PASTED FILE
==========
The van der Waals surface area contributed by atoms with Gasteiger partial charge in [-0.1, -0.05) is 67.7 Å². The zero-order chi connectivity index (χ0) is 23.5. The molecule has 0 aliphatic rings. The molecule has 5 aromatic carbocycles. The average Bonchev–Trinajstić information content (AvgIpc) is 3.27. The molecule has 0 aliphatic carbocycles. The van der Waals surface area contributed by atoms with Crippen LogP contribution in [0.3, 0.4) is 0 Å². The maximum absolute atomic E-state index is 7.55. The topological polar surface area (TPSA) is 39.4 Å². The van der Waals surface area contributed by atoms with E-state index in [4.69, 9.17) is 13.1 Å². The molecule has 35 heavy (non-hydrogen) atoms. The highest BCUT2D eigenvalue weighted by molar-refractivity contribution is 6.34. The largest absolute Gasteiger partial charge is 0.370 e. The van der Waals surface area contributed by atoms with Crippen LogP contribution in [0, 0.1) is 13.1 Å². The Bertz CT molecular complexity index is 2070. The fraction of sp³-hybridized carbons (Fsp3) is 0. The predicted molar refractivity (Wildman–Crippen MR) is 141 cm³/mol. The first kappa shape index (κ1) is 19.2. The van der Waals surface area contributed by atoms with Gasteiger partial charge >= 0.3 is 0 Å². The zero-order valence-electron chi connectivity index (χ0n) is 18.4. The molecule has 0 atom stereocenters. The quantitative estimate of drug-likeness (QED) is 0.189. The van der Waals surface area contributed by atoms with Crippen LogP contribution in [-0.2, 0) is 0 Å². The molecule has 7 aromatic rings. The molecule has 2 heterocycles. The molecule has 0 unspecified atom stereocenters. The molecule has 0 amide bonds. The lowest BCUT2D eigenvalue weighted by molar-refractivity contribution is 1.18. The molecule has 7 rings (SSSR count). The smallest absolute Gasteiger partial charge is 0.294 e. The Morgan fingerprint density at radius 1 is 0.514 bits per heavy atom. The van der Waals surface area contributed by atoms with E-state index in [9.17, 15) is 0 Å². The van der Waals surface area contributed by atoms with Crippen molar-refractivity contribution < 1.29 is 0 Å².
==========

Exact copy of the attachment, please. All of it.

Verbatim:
The van der Waals surface area contributed by atoms with Gasteiger partial charge in [-0.1, -0.05) is 67.7 Å². The zero-order chi connectivity index (χ0) is 23.5. The molecule has 0 aliphatic rings. The molecule has 5 aromatic carbocycles. The average Bonchev–Trinajstić information content (AvgIpc) is 3.27. The molecule has 0 aliphatic carbocycles. The van der Waals surface area contributed by atoms with Crippen LogP contribution in [0.3, 0.4) is 0 Å². The maximum absolute atomic E-state index is 7.55. The topological polar surface area (TPSA) is 39.4 Å². The van der Waals surface area contributed by atoms with E-state index in [4.69, 9.17) is 13.1 Å². The molecule has 35 heavy (non-hydrogen) atoms. The highest BCUT2D eigenvalue weighted by molar-refractivity contribution is 6.34. The largest absolute Gasteiger partial charge is 0.370 e. The van der Waals surface area contributed by atoms with Crippen LogP contribution in [0, 0.1) is 13.1 Å². The Bertz CT molecular complexity index is 2070. The fraction of sp³-hybridized carbons (Fsp3) is 0. The predicted molar refractivity (Wildman–Crippen MR) is 141 cm³/mol. The first kappa shape index (κ1) is 19.2. The van der Waals surface area contributed by atoms with Gasteiger partial charge >= 0.3 is 0 Å². The zero-order valence-electron chi connectivity index (χ0n) is 18.4. The molecule has 0 atom stereocenters. The quantitative estimate of drug-likeness (QED) is 0.189. The van der Waals surface area contributed by atoms with Crippen LogP contribution in [-0.2, 0) is 0 Å². The molecule has 7 aromatic rings. The molecule has 2 heterocycles. The molecule has 0 unspecified atom stereocenters. The molecule has 0 amide bonds. The lowest BCUT2D eigenvalue weighted by molar-refractivity contribution is 1.18. The molecule has 7 rings (SSSR count). The smallest absolute Gasteiger partial charge is 0.294 e. The Morgan fingerprint density at radius 1 is 0.514 bits per heavy atom. The van der Waals surface area contributed by atoms with E-state index in [9.17, 15) is 0 Å². The van der Waals surface area contributed by atoms with Crippen molar-refractivity contribution < 1.29 is 0 Å².